• WJF says:

        I have had my but handed to me by someone on a Goldwing of all things before in the mountains…a sobering day for sure

    • motorhead says:

      The younger, more aggressive, fearless kid with quick reflexes, riding an old SV650, will smoke me and this BMW on the corners and straights. I’m 59. I in know manner wish to get up close and personal with the pavement. One spill would send me directly to an extended stay in a hospital or possible permanent seating on a wheel chair. Kids are amazing.

  12. wjf says:

    Meh, i don’t get out of bed for anything less than 215 hp

  13. Jose says:

    I hate it! Back in my day doing the ton was good enough for us. We had to spend 2 hours wrenching for every 15 minutes of riding. And BMWs were for guys with sidecars and beards who smoked pipes. Get off my lawn you kids!

    • wjf says:

      you forgot the tweed jacket with patches on the elbows…

    • Chris says:

      … and helmets! Helmets? Those freakin’ brain buckets are for cheesers and loosers. Why in my day, we rode free with the wind combing our hair. If we crashed, we flew over the bars and split our noggins on the nearest telephone pole … and we LIKED it!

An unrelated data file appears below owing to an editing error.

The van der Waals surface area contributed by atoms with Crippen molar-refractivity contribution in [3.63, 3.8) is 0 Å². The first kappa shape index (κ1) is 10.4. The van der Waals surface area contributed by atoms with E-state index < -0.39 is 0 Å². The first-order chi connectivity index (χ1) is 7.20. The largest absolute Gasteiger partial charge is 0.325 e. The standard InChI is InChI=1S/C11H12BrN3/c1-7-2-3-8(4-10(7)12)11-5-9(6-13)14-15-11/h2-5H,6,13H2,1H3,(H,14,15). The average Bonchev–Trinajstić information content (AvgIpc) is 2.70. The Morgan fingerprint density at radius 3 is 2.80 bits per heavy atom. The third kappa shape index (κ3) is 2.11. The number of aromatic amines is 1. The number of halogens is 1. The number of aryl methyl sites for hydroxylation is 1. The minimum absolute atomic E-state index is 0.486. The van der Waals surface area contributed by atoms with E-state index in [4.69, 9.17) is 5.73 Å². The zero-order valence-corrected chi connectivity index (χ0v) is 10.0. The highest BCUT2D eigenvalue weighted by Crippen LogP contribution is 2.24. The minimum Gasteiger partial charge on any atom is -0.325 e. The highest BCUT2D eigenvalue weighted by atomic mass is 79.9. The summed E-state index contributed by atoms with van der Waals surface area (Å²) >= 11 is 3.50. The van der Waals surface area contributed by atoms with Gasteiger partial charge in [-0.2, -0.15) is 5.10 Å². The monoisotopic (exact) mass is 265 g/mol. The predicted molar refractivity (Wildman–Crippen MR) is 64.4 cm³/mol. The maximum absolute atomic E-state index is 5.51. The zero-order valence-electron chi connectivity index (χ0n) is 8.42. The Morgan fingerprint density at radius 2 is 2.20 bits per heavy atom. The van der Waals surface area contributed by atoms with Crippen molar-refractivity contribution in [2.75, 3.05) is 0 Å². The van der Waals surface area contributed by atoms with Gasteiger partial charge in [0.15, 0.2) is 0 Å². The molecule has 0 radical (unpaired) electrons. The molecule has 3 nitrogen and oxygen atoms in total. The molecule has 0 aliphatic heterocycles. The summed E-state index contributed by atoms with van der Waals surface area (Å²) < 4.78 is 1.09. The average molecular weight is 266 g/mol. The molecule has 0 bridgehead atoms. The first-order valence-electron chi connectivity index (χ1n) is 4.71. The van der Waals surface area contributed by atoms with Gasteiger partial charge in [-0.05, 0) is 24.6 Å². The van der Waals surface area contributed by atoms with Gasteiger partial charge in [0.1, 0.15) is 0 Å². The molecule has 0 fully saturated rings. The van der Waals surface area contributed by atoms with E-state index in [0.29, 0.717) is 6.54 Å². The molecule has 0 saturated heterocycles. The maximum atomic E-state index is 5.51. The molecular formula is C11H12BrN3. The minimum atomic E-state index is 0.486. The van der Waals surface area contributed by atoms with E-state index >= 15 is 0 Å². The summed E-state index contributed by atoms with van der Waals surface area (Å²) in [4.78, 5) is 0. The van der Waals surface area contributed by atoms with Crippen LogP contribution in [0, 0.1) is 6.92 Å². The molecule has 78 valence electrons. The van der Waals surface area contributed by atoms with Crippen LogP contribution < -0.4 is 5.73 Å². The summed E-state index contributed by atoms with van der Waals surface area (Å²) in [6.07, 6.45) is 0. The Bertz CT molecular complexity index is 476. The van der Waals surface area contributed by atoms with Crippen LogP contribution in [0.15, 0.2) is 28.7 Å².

14. TP says:

    Oh who needs it? It’s just marketing to flaunt your hp numbers. I’m not interested in this bike.

  15. Ricardo says:

    When is the horsepower competition is going to stop? same goes for cars, we are seeing 200+ HP bikes and 600+HP cars that can only be ridden or driven with traction control in operation or a really smooooooth throttle control. With the traction control on the vehicles are using probably 50% of the power at most.
    I know I am a junky for horsepower so I also like big HP numbers and the thrill to use it, but practically never do since it is really hard to do so on the street, maybe on a racetrack but even there only can be used in a straight line.

  16. John says:

    I am very interested in this as my next race bike. I don’t know why so many of you, on this site, hate the idea of a good race bike. I would think, that’s what these bikes were meant to be used for. My current bike was never ridden on the street; it was just purchased and set up for the track. My next one will be the same. What’s wrong with buying a race replica bike and wanting to use it?

    I only own 2 bikes — my road race bike and my MX bike. Neither has ever been on the street. I really want both bikes to be light and fairly quick. It’s not a lot fun to go to a race and get smoked just because of machinery.

    I know most of the people here wants us all to ride a GS500, but they probably aren’t the best race bikes ever. Some of us really want to push ourselves on a fast bike. Some of can put down better lap times on faster bikes. My biggest concern with this bike is the rate that it will eat through rear tires. I’m anticipating a $4-6k a year tire bill for this monster, running a modest 16 weekend schedule.